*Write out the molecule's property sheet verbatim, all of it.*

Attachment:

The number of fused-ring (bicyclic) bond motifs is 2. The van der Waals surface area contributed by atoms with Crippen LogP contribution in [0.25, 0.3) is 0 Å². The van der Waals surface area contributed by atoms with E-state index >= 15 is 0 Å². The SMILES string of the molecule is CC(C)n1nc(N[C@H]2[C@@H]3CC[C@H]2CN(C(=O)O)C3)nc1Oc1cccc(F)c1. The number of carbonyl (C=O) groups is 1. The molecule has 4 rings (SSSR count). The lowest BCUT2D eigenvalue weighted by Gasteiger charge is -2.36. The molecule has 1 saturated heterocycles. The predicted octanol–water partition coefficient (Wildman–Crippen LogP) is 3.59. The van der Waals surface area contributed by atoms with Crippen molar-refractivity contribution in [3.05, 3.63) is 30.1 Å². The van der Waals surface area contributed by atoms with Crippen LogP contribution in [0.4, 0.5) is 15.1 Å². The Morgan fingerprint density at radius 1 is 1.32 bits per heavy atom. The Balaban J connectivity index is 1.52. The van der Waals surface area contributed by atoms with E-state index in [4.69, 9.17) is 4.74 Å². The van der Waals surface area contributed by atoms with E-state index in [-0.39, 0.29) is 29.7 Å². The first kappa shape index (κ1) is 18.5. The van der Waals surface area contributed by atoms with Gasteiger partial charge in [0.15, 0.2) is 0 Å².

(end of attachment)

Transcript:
The number of fused-ring (bicyclic) bond motifs is 2. The van der Waals surface area contributed by atoms with Crippen LogP contribution in [0.25, 0.3) is 0 Å². The van der Waals surface area contributed by atoms with E-state index >= 15 is 0 Å². The SMILES string of the molecule is CC(C)n1nc(N[C@H]2[C@@H]3CC[C@H]2CN(C(=O)O)C3)nc1Oc1cccc(F)c1. The number of carbonyl (C=O) groups is 1. The molecule has 4 rings (SSSR count). The lowest BCUT2D eigenvalue weighted by Gasteiger charge is -2.36. The molecule has 1 saturated heterocycles. The predicted octanol–water partition coefficient (Wildman–Crippen LogP) is 3.59. The van der Waals surface area contributed by atoms with Crippen molar-refractivity contribution in [3.05, 3.63) is 30.1 Å². The van der Waals surface area contributed by atoms with Crippen LogP contribution in [0.4, 0.5) is 15.1 Å². The Morgan fingerprint density at radius 1 is 1.32 bits per heavy atom. The Balaban J connectivity index is 1.52. The van der Waals surface area contributed by atoms with E-state index in [4.69, 9.17) is 4.74 Å². The van der Waals surface area contributed by atoms with E-state index in [-0.39, 0.29) is 29.7 Å². The first kappa shape index (κ1) is 18.5. The van der Waals surface area contributed by atoms with Gasteiger partial charge in [0.15, 0.2) is 0 Å².